Indeed, the Rebbe never was fond of the term “secular Jew,” which he believed to be a contradiction in terms because “Every Jew is inherently holy; nothing we can do can change that reality.”

A Chassid once met a non-observant Jew who complained that he was too far gone and was lost to his people. The Chassid reassured him by telling him that each Jew is like a letter in the Torah scroll. If it gets erased, it can and must be fixed. When the Rebbe heard this he modified the metaphor by saying that the holiness of a Jew can never be erased like a Torah letter written with ink on parchment. It would be more accurate to define each Jew as an engraved letter, like on the Ten Commandments. Whilst the letters might be filled with shmutz and become hard to read, they are always there. Once cleaned up, they are as good as new!

Last month we commemorated the twenty-seventh anniversary of the passing of the Lubavitcher Rebbe, Rabbi Menachem Schneerson OBM. The Rebbe’s life mission of leaving no Jew behind still reverberates the world over, nearly three decades after his passing. No Jew was too lowly nor too far for the Rebbe to reach. The Rebbe saw the soul of every human being and taught us to do the same. He trained us to see beyond what the eye could see and recognize the perfect piece of G-d within every single person. That it is not what we do that defines us, rather, it is who we are that characterizes us as  G-dly, spiritual beings.

How often do we cast others off because of what they’ve said or done? How many friends or family members have we cut ties with because of differences of beliefs or opinions? It is incumbent upon us too to see each other for who we are — pristine, G-dly souls worthy of love and acceptance.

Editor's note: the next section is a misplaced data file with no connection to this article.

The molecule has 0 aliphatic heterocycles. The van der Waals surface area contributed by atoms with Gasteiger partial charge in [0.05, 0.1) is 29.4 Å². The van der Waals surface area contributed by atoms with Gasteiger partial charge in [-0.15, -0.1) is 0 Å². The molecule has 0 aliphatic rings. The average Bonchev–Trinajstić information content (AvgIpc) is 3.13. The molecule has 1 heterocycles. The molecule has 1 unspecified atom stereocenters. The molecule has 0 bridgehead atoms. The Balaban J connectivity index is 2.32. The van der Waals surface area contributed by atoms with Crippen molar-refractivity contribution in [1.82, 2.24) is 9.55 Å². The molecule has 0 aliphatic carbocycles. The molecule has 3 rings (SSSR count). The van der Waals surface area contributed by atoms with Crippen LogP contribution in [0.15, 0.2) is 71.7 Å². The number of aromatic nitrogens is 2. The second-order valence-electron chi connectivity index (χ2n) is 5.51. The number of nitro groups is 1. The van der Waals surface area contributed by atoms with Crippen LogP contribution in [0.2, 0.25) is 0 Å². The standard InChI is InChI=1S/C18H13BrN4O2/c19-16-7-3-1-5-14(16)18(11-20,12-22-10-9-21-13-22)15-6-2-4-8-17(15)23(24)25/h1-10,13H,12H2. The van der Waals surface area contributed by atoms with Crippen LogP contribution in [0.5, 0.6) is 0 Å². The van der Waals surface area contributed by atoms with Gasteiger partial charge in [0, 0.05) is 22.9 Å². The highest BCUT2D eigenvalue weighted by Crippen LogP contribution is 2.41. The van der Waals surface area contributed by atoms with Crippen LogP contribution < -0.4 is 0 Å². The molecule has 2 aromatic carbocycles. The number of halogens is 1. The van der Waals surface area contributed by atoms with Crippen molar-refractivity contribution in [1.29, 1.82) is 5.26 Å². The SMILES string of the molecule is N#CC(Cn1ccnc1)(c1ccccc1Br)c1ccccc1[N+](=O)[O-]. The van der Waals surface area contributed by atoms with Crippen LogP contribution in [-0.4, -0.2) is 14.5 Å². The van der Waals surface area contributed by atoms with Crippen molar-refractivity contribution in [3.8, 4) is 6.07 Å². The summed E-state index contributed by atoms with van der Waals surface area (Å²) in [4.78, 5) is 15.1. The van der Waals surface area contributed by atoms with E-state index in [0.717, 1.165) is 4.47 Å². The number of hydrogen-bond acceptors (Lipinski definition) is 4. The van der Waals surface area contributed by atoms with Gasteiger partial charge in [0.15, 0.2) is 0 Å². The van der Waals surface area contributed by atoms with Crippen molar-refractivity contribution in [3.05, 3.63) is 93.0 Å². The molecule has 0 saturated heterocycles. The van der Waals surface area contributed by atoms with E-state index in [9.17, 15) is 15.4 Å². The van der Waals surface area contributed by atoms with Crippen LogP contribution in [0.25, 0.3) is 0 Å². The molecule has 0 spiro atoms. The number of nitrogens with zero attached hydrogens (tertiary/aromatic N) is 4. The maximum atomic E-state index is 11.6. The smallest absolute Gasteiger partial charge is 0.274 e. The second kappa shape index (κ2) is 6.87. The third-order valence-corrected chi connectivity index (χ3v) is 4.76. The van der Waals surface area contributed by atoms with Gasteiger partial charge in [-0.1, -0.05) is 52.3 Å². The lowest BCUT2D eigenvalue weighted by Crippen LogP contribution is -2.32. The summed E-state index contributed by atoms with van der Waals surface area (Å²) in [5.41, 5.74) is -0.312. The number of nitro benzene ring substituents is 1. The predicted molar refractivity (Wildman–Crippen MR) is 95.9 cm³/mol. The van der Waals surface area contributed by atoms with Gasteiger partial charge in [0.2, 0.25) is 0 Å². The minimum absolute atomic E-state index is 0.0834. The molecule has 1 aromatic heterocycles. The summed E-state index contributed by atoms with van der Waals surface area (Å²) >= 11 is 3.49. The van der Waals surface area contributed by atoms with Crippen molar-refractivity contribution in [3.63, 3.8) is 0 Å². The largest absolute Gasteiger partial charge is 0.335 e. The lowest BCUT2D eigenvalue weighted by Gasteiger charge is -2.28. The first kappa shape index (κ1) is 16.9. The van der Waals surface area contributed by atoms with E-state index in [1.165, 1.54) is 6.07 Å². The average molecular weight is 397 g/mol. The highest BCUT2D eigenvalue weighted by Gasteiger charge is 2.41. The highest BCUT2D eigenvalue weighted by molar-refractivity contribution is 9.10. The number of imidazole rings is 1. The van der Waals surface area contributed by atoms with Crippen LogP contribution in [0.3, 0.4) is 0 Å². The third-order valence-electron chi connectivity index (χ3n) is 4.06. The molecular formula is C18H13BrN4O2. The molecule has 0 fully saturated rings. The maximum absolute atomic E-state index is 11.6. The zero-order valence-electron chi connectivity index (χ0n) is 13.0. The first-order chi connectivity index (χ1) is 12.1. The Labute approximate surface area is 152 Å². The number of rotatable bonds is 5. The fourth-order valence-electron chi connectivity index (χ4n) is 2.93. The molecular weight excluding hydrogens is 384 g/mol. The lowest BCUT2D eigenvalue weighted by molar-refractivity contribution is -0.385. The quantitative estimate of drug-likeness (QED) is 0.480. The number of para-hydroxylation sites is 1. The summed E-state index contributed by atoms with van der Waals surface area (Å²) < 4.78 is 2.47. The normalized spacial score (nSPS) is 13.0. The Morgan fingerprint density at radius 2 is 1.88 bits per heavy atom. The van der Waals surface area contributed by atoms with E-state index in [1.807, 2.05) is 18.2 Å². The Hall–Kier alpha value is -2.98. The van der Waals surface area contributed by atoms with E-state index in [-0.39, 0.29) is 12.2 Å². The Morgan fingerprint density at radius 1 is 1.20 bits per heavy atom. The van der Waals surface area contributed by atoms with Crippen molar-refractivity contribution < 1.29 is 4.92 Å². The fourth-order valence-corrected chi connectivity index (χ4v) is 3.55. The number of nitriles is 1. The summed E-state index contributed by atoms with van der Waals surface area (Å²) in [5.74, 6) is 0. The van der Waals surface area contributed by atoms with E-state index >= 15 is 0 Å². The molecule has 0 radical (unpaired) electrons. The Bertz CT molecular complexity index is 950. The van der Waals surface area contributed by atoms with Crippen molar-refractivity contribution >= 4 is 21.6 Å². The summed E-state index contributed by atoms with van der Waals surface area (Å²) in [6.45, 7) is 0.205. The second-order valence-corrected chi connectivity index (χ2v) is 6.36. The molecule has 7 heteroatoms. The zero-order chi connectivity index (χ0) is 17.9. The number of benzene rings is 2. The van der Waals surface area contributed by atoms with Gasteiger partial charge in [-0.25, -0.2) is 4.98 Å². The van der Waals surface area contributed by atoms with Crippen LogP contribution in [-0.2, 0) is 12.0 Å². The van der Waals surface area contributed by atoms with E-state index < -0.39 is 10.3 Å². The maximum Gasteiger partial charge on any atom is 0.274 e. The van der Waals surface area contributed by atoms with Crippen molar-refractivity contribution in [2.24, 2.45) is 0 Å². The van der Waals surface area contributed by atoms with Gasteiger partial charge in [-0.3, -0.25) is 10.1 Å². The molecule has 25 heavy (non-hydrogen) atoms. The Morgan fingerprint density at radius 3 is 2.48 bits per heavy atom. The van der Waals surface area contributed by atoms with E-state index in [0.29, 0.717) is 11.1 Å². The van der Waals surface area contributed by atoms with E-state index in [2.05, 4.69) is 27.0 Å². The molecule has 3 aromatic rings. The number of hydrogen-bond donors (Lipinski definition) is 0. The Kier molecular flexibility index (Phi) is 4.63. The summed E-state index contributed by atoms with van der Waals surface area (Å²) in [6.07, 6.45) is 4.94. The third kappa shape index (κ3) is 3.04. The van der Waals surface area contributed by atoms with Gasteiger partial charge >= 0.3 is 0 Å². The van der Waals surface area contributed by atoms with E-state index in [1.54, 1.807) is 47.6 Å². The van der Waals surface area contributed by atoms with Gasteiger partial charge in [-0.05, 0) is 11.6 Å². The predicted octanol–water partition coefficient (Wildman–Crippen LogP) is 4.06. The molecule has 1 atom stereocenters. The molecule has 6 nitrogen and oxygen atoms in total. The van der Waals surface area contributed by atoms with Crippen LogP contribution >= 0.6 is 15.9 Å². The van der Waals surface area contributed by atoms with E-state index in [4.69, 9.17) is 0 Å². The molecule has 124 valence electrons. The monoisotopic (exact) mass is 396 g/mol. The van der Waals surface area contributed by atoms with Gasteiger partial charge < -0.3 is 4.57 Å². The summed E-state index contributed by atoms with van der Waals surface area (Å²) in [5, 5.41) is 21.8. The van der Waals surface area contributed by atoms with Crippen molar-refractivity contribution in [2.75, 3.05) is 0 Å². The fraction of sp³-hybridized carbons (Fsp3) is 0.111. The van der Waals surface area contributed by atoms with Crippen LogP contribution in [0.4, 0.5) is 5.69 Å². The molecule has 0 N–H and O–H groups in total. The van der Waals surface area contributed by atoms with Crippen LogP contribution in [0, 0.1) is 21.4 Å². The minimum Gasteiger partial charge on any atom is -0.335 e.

The Rebbe made it his duty to leave no stone unturned and no corner of the world untouched in his quest to reach every single Jew matter how uninspired or uninitiated they may be. 

It is our dream and prayer that you too will be able to join us as Shluchim of the Rebbe, to see in your friends, family and neighbors, that same G-dly spark that we see: To love them for who they are and not for what they could or should be. 

The Rebbe’s Yahrtzeit is an auspicious day to turn to him for any and all blessings that you need. As the true lover of Israel that he is, the Rebbe believes in you always and will always advocate for you on High, if you just ask for it. No Jew is too far gone; no Jew escapes the unconditional love of a Rebbe—not even the sinners of Israel, as we read in the Torah this week.  

We encourage you to send a letter to the Rebbe’s Ohel (holy resting place) with all your prayer requests. Write whatever is on your heart; ask the Rebbe to pull strings for you from the Master of the Universe. We constantly hear of the ongoing miracles that happen on a regular basis to this very day, after people visit the Rebbe’s Ohel or send a letter there. 

You can send a letter to the Ohel at

About the Author
Raised in South Africa and educated in some of the finest Yeshivas in Israel, England, New York, and Australia, Rabbi Dovid Vigler strives to share the beauty and depth of Judaism in a clear, conversational, and down-to-earth manner. Whether in private counseling, relatable sermons, weekly email broadcasts, or in his popular Torah classes on social media, he reaches out to every Jew with unconditional love, patience, and compassion. His inspirational talks and uplifting messages can be found on and